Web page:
16 July 2010 | Anusha Bradley in Auckland
A bill that paves the way for local suppliers to be given preference when bidding for major public procurement contracts in New Zealand has fuelled debate among politicians, companies and unions.
Clare Curran, an opposition party Labour MP, has launched a members’ bill in parliament calling for an inquiry to examine the government’s procurement policies, compare them against those of other countries and establish whether preference can be given to local firms without breaching international trade obligations.
“Most of our trading partners have clauses giving preference to local companies in tendering for government contracts,” Curran said. “These policies recognise that value for money is about a broader economic benefit, not just about lowest price.”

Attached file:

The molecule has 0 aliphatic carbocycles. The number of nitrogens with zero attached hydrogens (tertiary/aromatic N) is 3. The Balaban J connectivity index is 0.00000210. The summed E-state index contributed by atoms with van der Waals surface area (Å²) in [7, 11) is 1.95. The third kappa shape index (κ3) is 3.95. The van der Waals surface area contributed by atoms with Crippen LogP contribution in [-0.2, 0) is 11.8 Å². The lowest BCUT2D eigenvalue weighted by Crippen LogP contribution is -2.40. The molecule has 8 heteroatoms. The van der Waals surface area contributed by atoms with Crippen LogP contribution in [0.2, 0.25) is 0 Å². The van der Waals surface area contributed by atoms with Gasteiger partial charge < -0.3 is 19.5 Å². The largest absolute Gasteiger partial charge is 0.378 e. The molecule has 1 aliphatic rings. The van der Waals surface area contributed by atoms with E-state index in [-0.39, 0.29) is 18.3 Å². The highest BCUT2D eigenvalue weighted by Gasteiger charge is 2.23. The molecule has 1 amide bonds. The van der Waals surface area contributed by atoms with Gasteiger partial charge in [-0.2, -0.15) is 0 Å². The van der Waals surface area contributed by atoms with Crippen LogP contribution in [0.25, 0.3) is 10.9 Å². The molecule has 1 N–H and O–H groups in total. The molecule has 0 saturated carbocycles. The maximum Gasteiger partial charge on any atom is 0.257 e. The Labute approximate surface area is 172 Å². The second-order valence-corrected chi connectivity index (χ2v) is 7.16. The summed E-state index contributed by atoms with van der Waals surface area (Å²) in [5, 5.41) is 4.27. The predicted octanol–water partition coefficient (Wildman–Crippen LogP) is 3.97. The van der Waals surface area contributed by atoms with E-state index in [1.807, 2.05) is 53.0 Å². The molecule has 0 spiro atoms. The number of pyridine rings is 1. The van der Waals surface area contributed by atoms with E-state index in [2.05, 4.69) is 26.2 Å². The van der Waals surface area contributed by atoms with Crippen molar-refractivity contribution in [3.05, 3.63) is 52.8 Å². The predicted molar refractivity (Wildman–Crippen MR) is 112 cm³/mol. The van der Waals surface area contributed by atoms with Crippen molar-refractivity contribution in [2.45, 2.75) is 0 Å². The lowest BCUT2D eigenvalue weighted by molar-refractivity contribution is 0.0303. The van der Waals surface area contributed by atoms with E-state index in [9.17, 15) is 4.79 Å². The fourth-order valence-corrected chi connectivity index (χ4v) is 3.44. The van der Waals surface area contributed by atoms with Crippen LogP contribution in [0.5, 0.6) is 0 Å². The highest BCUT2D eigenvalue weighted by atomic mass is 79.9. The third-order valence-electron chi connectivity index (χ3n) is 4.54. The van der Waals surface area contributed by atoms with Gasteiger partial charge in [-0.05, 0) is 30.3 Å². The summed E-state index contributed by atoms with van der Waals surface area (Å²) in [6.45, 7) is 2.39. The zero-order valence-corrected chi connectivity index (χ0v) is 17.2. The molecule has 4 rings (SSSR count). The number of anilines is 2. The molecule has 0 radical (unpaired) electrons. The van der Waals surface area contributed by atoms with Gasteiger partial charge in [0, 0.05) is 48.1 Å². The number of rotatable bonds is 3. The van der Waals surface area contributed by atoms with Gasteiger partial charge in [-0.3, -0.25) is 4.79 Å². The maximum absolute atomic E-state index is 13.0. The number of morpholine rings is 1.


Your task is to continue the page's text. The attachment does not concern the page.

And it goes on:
Her bill was sparked by the reluctance of state-owned KiwiRail to order NZ$500 million (£232 million) of new trains from local firms, even though independent research showed it would create 1,275 new jobs.
Phil O’Reilly, chief executive of employers’ group Business New Zealand, has spoken out against local supplier preference on the grounds that companies didn’t want special treatment but simply a “fair go”.
He said the life cost of a contract should be considered, as local firms could often give much better value. “Procurement training policies for the state sector are now under way and this should help to change undesirable procurement behaviour by some government agencies,” he said.
The country’s unions are backing Curran’s Kiwi jobs bill, introduced on 14 July. They say it could help New Zealand companies and the economy.